During each residency, guests will publish blog entries through which the interested public will be able to track their journey through the locations included in the project.

Ulysses's Shelter 1 (2018/2019) residents: Christos Armando Gezos, Greece, poetry; Lena Kallergi, Greece, poetry; Vasileia Oikonomou, Greece, poetry; Thanos Gogos, Greece, poetry; Lara Mitraković, Croatia, poetry; Jasmina Mujkić, Croatia, poetry; Goran Čolakhodžić, Croatia, poetry; Antej Jelenić, Croatia, poetry; Urška Kramberger, Slovenia, poetry; Denis Škofič, Slovenia, poetry; Aljaž Koprivnikar, Slovenia, poetry; Katja Gorečan, Slovenia, poetry.
Ulysses's Shelter 2 (2020/2022) residents: Maja Klarić, Croatia, poetry; Maja Ručević, Croatia, translation; Dino Pešut, Croatia, prose; Marija Andrijašević, Croatia; prose & poetry; Katja Grcić, Croatia, poetry; Josip Ivanović, Croatia, translation; Eluned Gramich, Wales, prose; Steven Hitchins, Wales, poetry; Lloyd Markham, Wales, prose; Elan Grug Muse, Wales, prose; Dylan Moore, Wales, prose & non-fiction travel writing; Morgan Owen, Wales, poetry; Maša Seničić, Serbia, poetry; Nataša Srdić, Serbia, translation; Danilo Lučić, Serbia, prose; Goran Stamenić, Serbia, prose; Katarina Mitrović, Serbia, poetry & prose; Vitomirka Trebovac, Serbia, poetry & prose; Dejan Koban, Slovenia, poetry; Davorin Lenko, Slovenia, prose; Katja Zakrajšek, Slovenia, translation; Tomo Podstenšek, Slovenia, prose, novel & short stories; Uroš Prah, Slovenia, poetry & translation; Ana Svetel, Slovenia, poetry & prose; Thomas Tsalapatis, Greece, prose; Marilena Papaioanou, Greece, prose; Dimitris Karakitsos, Greece, poetry; Filia Kanellopoulou, Greece, poetry; Nikolas Koutsodontis, Greece, poetry; Iakovos Anyfantakis, Greece, prose.
Ulysses's Shelter 3 (2022/2023) residents: Sven Popović, Croatia, prose, translation; Marina Gudelj, Croatia, prose; Tibor Hrs Pandur, Slovenia, poetry & translation; Ajda Bračič, Slovenia, pose; Sergej Harlamov, Slovenia, poetry; Tonia Tzirita Zacharatou, Greece, poetry; Marios Chatziprokopiou, Greece, poetry; Ivana Maksić, Serbia, poetry; Ognjen Aksentijević, Serbia, poetry & prose; Jake Butttigieg, Malta, poetry, prose & translation; Matthew Schembri, Malta, poetry, prose & translation; Jan Škrob, Czech Republic, poetry & translation; Marek Torčik, Czech Republic, poetry & prose; Esyllt Angharad Lewis, Wales, translation & prose; Ruqaya Izzidien, Wales, translation.


Lloyd Markham: Isoljation

Is it weird to say that during the first year of the pandemic I didn’t feel that much more isolated than I did before?  


At the time I did night shifts in a convenience store selling snacks, cigarettes, alcohol, and occasionally groceries. This work was deemed essential for the proper functioning of the nation so it was declared my patriotic duty to go in “As Normal” during this abnormal time. 


Sure, I couldn’t see my friends or family when and how I’d like to. But that was not an unfamiliar feeling. The shop which employed me was chronically understaffed. In the past I had spent many months trapped in overtime vortexes – solo night shifts daisy chained together into the far, far distance. And I’ve had it relatively easy. I’ve seen co-workers dissolve their relationships and their mental health into 60+ hour work weeks – human connection melting into lonely barcode beeps.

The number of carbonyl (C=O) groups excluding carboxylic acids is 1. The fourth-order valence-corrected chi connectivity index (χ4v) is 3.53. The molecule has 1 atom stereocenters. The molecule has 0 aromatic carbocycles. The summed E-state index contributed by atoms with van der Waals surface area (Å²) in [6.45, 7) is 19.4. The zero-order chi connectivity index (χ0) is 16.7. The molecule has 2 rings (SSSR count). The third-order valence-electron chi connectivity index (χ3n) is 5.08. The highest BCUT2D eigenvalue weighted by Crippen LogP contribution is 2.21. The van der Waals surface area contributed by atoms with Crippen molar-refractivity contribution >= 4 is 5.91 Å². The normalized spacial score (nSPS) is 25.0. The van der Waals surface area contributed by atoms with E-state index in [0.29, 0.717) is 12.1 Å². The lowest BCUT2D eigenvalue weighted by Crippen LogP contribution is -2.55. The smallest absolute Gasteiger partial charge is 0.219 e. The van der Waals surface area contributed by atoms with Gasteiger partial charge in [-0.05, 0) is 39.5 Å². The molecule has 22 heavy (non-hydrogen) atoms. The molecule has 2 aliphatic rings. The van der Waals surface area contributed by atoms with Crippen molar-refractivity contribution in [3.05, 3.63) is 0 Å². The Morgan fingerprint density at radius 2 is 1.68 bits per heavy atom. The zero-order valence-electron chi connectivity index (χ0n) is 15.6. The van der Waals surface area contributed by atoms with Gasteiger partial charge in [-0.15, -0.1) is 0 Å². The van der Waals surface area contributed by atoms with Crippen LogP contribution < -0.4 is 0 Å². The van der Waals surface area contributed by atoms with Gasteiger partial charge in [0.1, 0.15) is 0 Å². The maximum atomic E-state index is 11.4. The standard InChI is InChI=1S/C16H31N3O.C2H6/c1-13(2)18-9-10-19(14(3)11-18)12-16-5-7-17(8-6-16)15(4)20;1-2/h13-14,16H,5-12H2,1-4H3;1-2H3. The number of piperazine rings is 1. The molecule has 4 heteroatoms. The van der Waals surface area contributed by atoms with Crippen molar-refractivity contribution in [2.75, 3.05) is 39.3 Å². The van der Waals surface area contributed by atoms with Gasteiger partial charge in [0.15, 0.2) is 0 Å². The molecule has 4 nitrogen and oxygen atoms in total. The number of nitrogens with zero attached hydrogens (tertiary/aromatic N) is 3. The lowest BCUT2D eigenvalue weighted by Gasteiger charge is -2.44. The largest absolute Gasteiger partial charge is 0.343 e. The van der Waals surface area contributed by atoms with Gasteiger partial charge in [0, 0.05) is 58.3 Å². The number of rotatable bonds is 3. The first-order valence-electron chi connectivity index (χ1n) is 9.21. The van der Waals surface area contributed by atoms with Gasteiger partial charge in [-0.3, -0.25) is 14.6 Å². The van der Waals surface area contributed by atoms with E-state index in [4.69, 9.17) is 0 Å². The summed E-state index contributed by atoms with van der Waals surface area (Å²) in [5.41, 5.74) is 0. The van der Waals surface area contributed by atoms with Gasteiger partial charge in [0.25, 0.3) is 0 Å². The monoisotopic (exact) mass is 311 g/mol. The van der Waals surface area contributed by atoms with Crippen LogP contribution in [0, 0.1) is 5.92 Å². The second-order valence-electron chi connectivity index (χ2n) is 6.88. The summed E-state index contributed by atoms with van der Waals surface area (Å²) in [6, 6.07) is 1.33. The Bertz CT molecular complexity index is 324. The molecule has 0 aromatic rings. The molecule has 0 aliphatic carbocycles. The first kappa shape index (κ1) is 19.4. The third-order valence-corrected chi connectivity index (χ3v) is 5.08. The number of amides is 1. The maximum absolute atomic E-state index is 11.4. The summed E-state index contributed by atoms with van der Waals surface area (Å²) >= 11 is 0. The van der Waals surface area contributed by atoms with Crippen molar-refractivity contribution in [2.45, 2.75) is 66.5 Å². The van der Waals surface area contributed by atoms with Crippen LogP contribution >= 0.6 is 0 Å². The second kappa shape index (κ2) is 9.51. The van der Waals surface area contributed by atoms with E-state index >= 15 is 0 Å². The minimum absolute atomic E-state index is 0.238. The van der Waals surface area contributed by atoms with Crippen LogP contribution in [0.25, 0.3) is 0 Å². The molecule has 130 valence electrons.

Of course not everyone has had the same experience.


I would hear often from customers – people who were furloughed or who had no employer to furlough them – how disorientated and alone they felt. 


Usually, it was easy to feel bad for them. Particularly those whose minds unravelled and started getting tangled up in all manner of outlandish conspiracies. Covid slithering down through telephone wires. Lost in their own personal sci-fi horror. 


However, I must confess some of the customers I grew to resent. I recall one well off regular who would frequently whine to me how cooped up she felt and how lucky I was to be going in “As Normal.” At the time my co-workers and I were being overworked even more than usual. It took some restraint not to offer to trade places. I could get paid 2-3 times more to sit at home, write a novel, and go for daily walks in the park. She could take a pay cut and familiarise herself with the stores twice hourly Covid cleaning regime – the sting of cheap hand sanitiser washing into tiny cuts and the bits of frayed skin you always get in corners of your finger nails.


Not everyone had the same experience in 2020. 


Just as not everyone had the same experience in the years before or after. 


Sometimes on my days off I would speak to my disabled friend via Zoom. They would tell me how hurt and alienated they felt. Everyone was describing being stuck in their homes most of the day as unbearable torture. But for them this was just normality. They cant be on their feet for more than short distances. They work from home. They’re relationship with their family is strained. Once a day they get into their wheelchair and take their dog for a walk. Otherwise they’re inside. Isolated.


Was this situation only unacceptable now because it was happening to “Normal” people? 


Here is something I made from footage of a kettle boiling and some beavers swimming in Ljubljana Zoo.





Sandorf - publishing house founded in 2008, engaged in Croatian literature and literature in translation, and in a wide range of books in humanities.


Center for Research and Promotion of Urban Culture (CIP) is a non-profit association that has existed for twenty years. Established in 1998, it operates in the areas of culture and art, urbanism, youth mobility and social dialogue.


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